Tuesday, December 23, 2008

Christmas Special

Today, I received an email from "Santa's Slave" asking me if I wanted to get laid on Christmas. No, I really don't, but thanks for the offer. I find that at this time of year, it takes too much effort to go through all the trouble of being a top. I mean, gathering the toys, making the time, let alone thinking of creative ways to use lumps of coal is enough to make my head swim.

Instead what I really want is to see Joel McHale at GSR. And...I think I might be able to swing it. Todd is going to give me half the cost of the ticket, and I am fairly certain I can come up with the other half, as I just received a rebate in the mail reimbursing me for a club membership fee that was done away with.

So, I must apologize to Santa's Slave, for instead of filling up her "stocking" with lumps of coal, I must spend my time with Joel McHale. But, if Santa's Slave really needs it, I'm sure there's a willing reindeer out there somewhere.

Thursday, December 18, 2008


Tonight before class began, one of the owners of the store said she had a funny story about a couple who came in earlier. When the girls asked if they could help the couple find anything, the man said "Yes, we are looking for books on Wick."

"Wick? Are you sure?"

"Yes," replied the man. "Wick."

"Perhaps you mean Wicca? Or maybe witch?"

"No...Wick. My wife, she's Druish and wants a book on Wick."

"That's funny," muttered another customer standing by. "She doesn't look Druish."

We had a good laugh at the couples' expense and decided that maybe it was time to design a Druish tradition. I'm sure it would involve lots of magical latkes and eight days of candle magic in December. As long as I could still wear a Yarmulke in a skyclad ritual, I suppose I'd be happy.

Wednesday, December 17, 2008


After sleeping until 9 a.m. four days in a row, and staying in my pajamas until late afternoon, it's official: I'm depressed. I have no energy. I feel like a zombie and I don't want to do anything. Not even drink. And when I can't even muster enough energy to open a bottle of wine, I know I'm in trouble.

The problem is, I'm not sure what to do about it. When I lived with Todd, I couldn't afford to be depressed or experience massive amounts of time spent in Inertia Land. No matter what happened while I was living there, I got up every day at a respectable time, let the dogs out, made some coffee, and got myself moving. Most days, I went for a walk in the morning. This involved getting dressed...something that seems foreign to me now. The other day when it snowed? I went outside - twice - and shoveled in my pajamas and fleece robe cover. The only reason I didn't wear my slippers was because I didn't want them to get wet.

Today is a better day than yesterday. I got up earlier than usual (okay, it was because Schmutzy threw up a pile of slimy tinsel on the side of the bed, but I still got up). After cleaning it all up, I took a bath and got dressed. Okay, so I'm wearing sweats (one level up from jammies), but I am dressed. And clean. That's progress, right?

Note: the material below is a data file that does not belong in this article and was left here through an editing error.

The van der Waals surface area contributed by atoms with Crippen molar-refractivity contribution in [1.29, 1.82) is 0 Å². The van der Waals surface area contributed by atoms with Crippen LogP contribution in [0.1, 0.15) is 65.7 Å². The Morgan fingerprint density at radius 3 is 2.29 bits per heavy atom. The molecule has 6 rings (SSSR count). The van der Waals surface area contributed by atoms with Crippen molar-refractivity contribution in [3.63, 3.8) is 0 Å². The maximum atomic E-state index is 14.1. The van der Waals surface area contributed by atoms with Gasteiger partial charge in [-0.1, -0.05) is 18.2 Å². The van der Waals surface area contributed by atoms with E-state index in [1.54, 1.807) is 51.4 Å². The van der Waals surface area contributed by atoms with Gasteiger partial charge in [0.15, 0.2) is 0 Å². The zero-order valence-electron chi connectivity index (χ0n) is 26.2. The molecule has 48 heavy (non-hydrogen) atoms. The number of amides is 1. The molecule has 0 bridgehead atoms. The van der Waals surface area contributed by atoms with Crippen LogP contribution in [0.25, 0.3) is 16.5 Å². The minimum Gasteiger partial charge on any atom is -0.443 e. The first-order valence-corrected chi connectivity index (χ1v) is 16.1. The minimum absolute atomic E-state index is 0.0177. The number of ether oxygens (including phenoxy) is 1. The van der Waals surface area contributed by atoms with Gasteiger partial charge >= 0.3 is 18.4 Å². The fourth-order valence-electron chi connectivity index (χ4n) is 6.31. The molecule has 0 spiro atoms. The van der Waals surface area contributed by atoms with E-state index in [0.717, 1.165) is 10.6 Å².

What isn't progress is the fact that my resume remains unwritten. I have these wonderful books full of expert guidance, and here I sit surrounded by them with absolutely no desire to actually open them.

How does one shake a bad case of inertia? It obviously takes more than a bath and donning a pair of sweats...although the bath is probably a step in the right direction.

Wednesday, December 10, 2008

Hi, My Name is PJammy

My friend Carmen told me that she believes any one who drinks alone at home is an alcoholic. If that's the case, then I'm definitely an alcoholic. Cheers to me.

Last Wednesday, I was laid off. One of the first things I did (after crying) was to call my parents to inform them of my bad news. Before we said good-bye, my mom and my dad both encouraged me to run a bath and drink a glass (or two) of wine to settle down. Does this make them enablers or just wise? I'm not sure what Carmen would say to that; I chose to believe they were wise, and so I followed their advice.

After opening up a bottle of wine and running a bath, I do admit that I felt a little calmer. Carmen might say numb, but you know, she's not writing this, is she?

One week and two bottles of wine later, I am in a slightly better head space. I realize that the job itself sucked the big red one. And while of course I hate that I'm without a job now, when the economy is in such bad shape, the constant heartburn I had has gone away. So has the feeling of dread and the fear of making a fatal mistake.

The atmosphere at QuadNet was not a good one; in fact, my faux boyfriend kept telling me the atmosphere was toxic and I should get out as soon as possible. But, the steady paycheck and solid benefits kept me there. Or rather, my fear of being without kept me there. When I think of it now, I had so much fear in me (fear of being without a job, fear of making a mistake, fear of not being liked, fear of not fitting in) that I am surprised that it took a layoff for me to hit the bottle. I probably should have been imbibing all along; it might have made the ride easier.

During the last two days, I received calls from friends wishing me well, validating my worth, and sending their love. After two such calls just today, I find myself drinking water and feeling better about my future. The bottle of wine I opened last night remains untouched. The wine did it's job; now it's time for me to do mine.

I think it's time to cork the bottle and get on to the next step...whatever that might be.